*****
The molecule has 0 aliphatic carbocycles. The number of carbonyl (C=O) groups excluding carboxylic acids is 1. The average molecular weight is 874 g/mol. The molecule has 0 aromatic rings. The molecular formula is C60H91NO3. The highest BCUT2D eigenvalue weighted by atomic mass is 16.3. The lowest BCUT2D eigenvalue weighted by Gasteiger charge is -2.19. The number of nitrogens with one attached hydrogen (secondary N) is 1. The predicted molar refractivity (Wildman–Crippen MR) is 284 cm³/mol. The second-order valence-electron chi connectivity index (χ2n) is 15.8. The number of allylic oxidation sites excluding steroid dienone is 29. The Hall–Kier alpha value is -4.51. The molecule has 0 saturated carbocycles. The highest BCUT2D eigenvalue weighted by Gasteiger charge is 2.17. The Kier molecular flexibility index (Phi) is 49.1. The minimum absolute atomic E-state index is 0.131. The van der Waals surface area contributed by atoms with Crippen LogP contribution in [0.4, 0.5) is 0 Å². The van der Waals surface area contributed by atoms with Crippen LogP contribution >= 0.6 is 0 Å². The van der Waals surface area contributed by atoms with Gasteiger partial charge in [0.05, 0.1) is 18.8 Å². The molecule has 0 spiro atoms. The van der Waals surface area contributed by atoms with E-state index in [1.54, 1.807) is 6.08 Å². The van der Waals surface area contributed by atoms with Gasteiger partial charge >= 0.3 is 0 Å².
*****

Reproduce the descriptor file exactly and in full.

The molecule has 0 aliphatic carbocycles. The number of carbonyl (C=O) groups excluding carboxylic acids is 1. The average molecular weight is 874 g/mol. The molecule has 0 aromatic rings. The molecular formula is C60H91NO3. The highest BCUT2D eigenvalue weighted by atomic mass is 16.3. The lowest BCUT2D eigenvalue weighted by Gasteiger charge is -2.19. The number of nitrogens with one attached hydrogen (secondary N) is 1. The predicted molar refractivity (Wildman–Crippen MR) is 284 cm³/mol. The second-order valence-electron chi connectivity index (χ2n) is 15.8. The number of allylic oxidation sites excluding steroid dienone is 29. The Hall–Kier alpha value is -4.51. The molecule has 0 saturated carbocycles. The highest BCUT2D eigenvalue weighted by Gasteiger charge is 2.17. The Kier molecular flexibility index (Phi) is 49.1. The minimum absolute atomic E-state index is 0.131. The van der Waals surface area contributed by atoms with Crippen LogP contribution in [0.4, 0.5) is 0 Å². The van der Waals surface area contributed by atoms with Crippen LogP contribution >= 0.6 is 0 Å². The van der Waals surface area contributed by atoms with Gasteiger partial charge in [0.05, 0.1) is 18.8 Å². The molecule has 0 spiro atoms. The van der Waals surface area contributed by atoms with E-state index in [1.54, 1.807) is 6.08 Å². The van der Waals surface area contributed by atoms with Gasteiger partial charge >= 0.3 is 0 Å².